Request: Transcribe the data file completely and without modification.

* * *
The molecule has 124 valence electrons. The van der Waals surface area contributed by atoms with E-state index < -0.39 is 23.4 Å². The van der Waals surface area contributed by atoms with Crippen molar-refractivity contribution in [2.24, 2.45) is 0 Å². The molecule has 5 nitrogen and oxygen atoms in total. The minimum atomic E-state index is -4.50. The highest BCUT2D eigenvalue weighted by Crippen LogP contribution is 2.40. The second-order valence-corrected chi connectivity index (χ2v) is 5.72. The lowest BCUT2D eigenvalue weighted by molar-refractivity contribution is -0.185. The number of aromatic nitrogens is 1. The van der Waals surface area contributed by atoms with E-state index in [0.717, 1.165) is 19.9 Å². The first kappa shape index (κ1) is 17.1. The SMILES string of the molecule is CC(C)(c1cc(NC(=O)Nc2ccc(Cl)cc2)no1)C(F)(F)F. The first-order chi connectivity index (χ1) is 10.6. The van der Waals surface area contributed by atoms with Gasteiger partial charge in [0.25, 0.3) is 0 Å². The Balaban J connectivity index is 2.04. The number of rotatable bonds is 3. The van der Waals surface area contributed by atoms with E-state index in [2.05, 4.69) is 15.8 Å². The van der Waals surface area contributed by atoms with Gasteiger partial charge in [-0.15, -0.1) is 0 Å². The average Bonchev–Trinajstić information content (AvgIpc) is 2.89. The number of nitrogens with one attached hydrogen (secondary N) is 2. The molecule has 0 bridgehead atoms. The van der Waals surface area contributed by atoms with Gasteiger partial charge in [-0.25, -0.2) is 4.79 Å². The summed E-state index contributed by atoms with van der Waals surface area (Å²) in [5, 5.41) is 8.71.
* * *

The molecule has 124 valence electrons. The van der Waals surface area contributed by atoms with E-state index < -0.39 is 23.4 Å². The van der Waals surface area contributed by atoms with Crippen molar-refractivity contribution in [2.24, 2.45) is 0 Å². The molecule has 5 nitrogen and oxygen atoms in total. The minimum atomic E-state index is -4.50. The highest BCUT2D eigenvalue weighted by Crippen LogP contribution is 2.40. The second-order valence-corrected chi connectivity index (χ2v) is 5.72. The lowest BCUT2D eigenvalue weighted by molar-refractivity contribution is -0.185. The number of aromatic nitrogens is 1. The van der Waals surface area contributed by atoms with E-state index in [0.717, 1.165) is 19.9 Å². The first kappa shape index (κ1) is 17.1. The SMILES string of the molecule is CC(C)(c1cc(NC(=O)Nc2ccc(Cl)cc2)no1)C(F)(F)F. The first-order chi connectivity index (χ1) is 10.6. The van der Waals surface area contributed by atoms with Gasteiger partial charge in [0.25, 0.3) is 0 Å². The Balaban J connectivity index is 2.04. The number of rotatable bonds is 3. The van der Waals surface area contributed by atoms with E-state index in [2.05, 4.69) is 15.8 Å². The van der Waals surface area contributed by atoms with Gasteiger partial charge in [-0.15, -0.1) is 0 Å². The average Bonchev–Trinajstić information content (AvgIpc) is 2.89. The number of nitrogens with one attached hydrogen (secondary N) is 2. The molecule has 0 bridgehead atoms. The van der Waals surface area contributed by atoms with Gasteiger partial charge in [-0.25, -0.2) is 4.79 Å². The summed E-state index contributed by atoms with van der Waals surface area (Å²) in [5, 5.41) is 8.71.